(April 4, 2016)
H/t Penelope and Anne B.
“What story belonged to this disaster? What loss, besides mortar and marble and wood-work had followed upon it? Had life been wrecked as well as property? If so, whose? Dreadful question: there was no one here to answer it — not even dumb sign, mute token.”– JANE EYRE, Chapter XXXVI, by Charlotte Bronte
Architecture is one of Connecticut’s few free cultural experiences. A dwindling number can afford to buy their own estates, but anyone can afford to look at one, comment and take pictures.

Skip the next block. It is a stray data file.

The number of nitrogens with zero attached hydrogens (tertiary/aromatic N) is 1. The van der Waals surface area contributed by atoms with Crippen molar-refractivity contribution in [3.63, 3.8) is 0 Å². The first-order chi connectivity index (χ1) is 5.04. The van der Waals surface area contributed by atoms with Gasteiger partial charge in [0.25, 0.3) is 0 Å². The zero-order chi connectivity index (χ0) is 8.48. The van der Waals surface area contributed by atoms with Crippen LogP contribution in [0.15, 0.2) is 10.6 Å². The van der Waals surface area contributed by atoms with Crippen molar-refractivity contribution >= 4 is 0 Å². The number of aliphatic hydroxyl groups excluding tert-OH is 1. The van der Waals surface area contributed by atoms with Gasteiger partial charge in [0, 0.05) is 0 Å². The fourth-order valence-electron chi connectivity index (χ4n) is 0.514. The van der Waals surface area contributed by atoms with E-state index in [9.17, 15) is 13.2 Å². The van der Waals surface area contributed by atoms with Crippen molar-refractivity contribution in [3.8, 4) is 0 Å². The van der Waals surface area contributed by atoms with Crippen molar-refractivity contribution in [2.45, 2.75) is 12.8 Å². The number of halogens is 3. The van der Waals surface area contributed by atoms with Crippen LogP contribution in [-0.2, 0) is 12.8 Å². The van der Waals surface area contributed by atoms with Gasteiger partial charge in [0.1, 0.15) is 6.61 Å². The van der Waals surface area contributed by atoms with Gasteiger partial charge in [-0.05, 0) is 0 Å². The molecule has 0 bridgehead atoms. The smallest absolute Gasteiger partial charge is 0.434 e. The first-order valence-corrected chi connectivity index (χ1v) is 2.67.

Unless you lack imagination, it’s impossible not to be intrigued by the architecture at the 770-acre, 16-building Fairfield Hills complex, the remains of a former psychiatric facility based in Newtown, Connecticut. The sprawling site of brownfield Colonial-style houses and bleak halls opened in 1931 and shut down in 1995.